“Can a mother forget her nursing child, or lack compassion for the child of her womb? Even if these forget, yet I will not forget you.” -Isaiah 49:15
I had my wisdom teeth taken out recently.
Anyone who has experienced this procedure can relate to how utterly terrible it is. Anyone who knows my tolerance for discomfort can imagine what kind of patient I was. I didn’t do anything funny. I was just sad. I just wanted to not be in pain anymore.
Enter my mother.
My mom is one of the most nurturing people I know. I know all moms are nurturers, but mine is special. She drove 2.5 hours to take me to and from my appointment, paid for the surgery (significant because getting braces was my decision), made me ice packs, constantly asked how she could make me comfortable, and administered medication. She sat through countless hours of Boy Meets World DVDs and graciously let me snark at her. She even wiped the rivers of drool and blood that flowed from my swollen mouth and washed my blood-stained clothes.
And all of this on the surface would be enough to draw a parallel to the character of God and His redemption. But there’s more to the story.
It might be safe to describe me as independent to a fault. My mom loves to tell the story of my first day of kindergarten, when she parked the car and prepared to walk me inside and I haughtily announced, “I can do it myself, mother.” And that story is funny but I cherish it because in that moment my mother forfeited her long imagined “my first child’s first day of kindergarten” mother milestone moment and she let me. She let me walk into school all by myself while she and my little brother cried in the car because that was how I would grow into who I was to become.
Over the years my independence combined with her sensitivity made for the perfect storm. We loved each other but there was a period when I believe we did not like each other. And I’m not talking typical mother-teenage daughter stuff. We could barely be in a room or car together without hostility. I was a Christian at the time but had some wall up about the realities of my faith as they applied to my relationship with her.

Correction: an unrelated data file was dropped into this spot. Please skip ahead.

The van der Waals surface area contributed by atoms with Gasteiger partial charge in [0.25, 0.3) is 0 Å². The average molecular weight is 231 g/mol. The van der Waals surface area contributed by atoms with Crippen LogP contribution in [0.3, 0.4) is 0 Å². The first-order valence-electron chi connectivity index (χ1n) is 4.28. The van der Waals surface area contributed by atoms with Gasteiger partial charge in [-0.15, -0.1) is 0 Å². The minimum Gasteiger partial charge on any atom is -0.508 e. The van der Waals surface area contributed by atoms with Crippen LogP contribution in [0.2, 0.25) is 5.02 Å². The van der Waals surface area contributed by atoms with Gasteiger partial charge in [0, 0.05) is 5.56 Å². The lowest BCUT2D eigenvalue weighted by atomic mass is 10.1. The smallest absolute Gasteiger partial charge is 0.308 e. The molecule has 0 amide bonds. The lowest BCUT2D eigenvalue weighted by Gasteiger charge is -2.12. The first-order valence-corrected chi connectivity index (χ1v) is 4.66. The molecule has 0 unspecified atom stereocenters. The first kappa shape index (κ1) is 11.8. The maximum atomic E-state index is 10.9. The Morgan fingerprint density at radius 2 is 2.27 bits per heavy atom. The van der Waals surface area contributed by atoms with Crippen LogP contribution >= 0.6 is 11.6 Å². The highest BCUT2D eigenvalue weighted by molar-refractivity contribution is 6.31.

Since then, some major events have taken place in each of our hearts that have changed our relationship entirely. My mom and I are friends! I call her once a week or more and we giggle and talk. My mother’s laugh is one of the sounds I cherish most in this world (if you know her you can understand why) and I hear it constantly as she takes great joy in almost everything I say. God has given us a new affection for one another.
God loves me even more than my mother loves me. So much that He would redeem our broken relationship. So much that He would allow her love for me to reflect his own sacrificial love. This is a love that has washed bloody garments white. This is a love that fully knows us yet fully cherishes us. This is a love that lets us walk forward alone, even as His heart breaks, in order to allow us to become who we were meant to be. This is a love that sweeps us up into something greater than ourselves.
Unfortunately, I all too often fight against this love with my fierce independence. He has to continually remind me that if I will but surrender to Him, I will experience a love and a provision sweeter than anything I could accomplish on my own.
“He has made everything beautiful in its time. He has also set eternity in the hearts of men; yet they cannot fathom what God has done from beginning to end.” -Ecclesiastes 3:11